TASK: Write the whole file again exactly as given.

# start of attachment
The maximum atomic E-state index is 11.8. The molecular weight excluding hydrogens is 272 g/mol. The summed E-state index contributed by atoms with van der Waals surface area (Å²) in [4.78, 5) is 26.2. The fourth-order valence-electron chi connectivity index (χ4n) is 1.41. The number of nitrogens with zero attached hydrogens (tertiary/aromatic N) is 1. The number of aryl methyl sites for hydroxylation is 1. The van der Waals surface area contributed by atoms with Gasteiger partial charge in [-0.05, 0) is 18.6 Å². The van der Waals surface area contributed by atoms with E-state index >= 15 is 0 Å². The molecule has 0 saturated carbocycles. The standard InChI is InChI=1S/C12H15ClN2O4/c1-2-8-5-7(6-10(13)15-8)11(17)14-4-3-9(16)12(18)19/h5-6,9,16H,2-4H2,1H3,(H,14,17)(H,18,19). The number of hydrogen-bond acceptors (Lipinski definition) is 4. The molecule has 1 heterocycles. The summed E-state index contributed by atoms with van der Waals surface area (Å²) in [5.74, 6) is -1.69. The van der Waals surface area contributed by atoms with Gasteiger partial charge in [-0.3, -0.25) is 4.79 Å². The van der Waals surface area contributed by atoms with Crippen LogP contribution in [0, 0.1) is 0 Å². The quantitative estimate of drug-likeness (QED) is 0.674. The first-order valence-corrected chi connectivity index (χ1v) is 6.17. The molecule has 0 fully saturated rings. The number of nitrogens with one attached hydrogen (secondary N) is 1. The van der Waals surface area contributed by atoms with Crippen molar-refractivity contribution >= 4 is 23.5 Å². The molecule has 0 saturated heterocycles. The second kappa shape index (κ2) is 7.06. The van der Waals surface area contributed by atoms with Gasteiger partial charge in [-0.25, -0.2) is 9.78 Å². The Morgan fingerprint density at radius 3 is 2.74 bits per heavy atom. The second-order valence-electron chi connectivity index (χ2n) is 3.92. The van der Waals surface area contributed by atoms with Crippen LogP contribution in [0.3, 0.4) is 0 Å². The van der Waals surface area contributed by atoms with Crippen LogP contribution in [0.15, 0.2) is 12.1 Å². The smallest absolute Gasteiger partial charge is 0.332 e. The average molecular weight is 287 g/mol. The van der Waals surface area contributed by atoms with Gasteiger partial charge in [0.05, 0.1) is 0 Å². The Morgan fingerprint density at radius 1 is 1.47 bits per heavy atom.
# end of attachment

The maximum atomic E-state index is 11.8. The molecular weight excluding hydrogens is 272 g/mol. The summed E-state index contributed by atoms with van der Waals surface area (Å²) in [4.78, 5) is 26.2. The fourth-order valence-electron chi connectivity index (χ4n) is 1.41. The number of nitrogens with zero attached hydrogens (tertiary/aromatic N) is 1. The number of aryl methyl sites for hydroxylation is 1. The van der Waals surface area contributed by atoms with Gasteiger partial charge in [-0.05, 0) is 18.6 Å². The van der Waals surface area contributed by atoms with E-state index >= 15 is 0 Å². The molecule has 0 saturated carbocycles. The standard InChI is InChI=1S/C12H15ClN2O4/c1-2-8-5-7(6-10(13)15-8)11(17)14-4-3-9(16)12(18)19/h5-6,9,16H,2-4H2,1H3,(H,14,17)(H,18,19). The number of hydrogen-bond acceptors (Lipinski definition) is 4. The molecule has 1 heterocycles. The summed E-state index contributed by atoms with van der Waals surface area (Å²) in [5.74, 6) is -1.69. The van der Waals surface area contributed by atoms with Gasteiger partial charge in [-0.3, -0.25) is 4.79 Å². The van der Waals surface area contributed by atoms with Crippen LogP contribution in [0, 0.1) is 0 Å². The quantitative estimate of drug-likeness (QED) is 0.674. The first-order valence-corrected chi connectivity index (χ1v) is 6.17. The molecule has 0 fully saturated rings. The number of nitrogens with one attached hydrogen (secondary N) is 1. The van der Waals surface area contributed by atoms with Crippen molar-refractivity contribution >= 4 is 23.5 Å². The molecule has 0 saturated heterocycles. The second kappa shape index (κ2) is 7.06. The van der Waals surface area contributed by atoms with Gasteiger partial charge in [-0.25, -0.2) is 9.78 Å². The Morgan fingerprint density at radius 3 is 2.74 bits per heavy atom. The second-order valence-electron chi connectivity index (χ2n) is 3.92. The van der Waals surface area contributed by atoms with Crippen LogP contribution in [0.3, 0.4) is 0 Å². The van der Waals surface area contributed by atoms with Crippen LogP contribution in [0.15, 0.2) is 12.1 Å². The smallest absolute Gasteiger partial charge is 0.332 e. The average molecular weight is 287 g/mol. The van der Waals surface area contributed by atoms with Gasteiger partial charge in [0.05, 0.1) is 0 Å². The Morgan fingerprint density at radius 1 is 1.47 bits per heavy atom.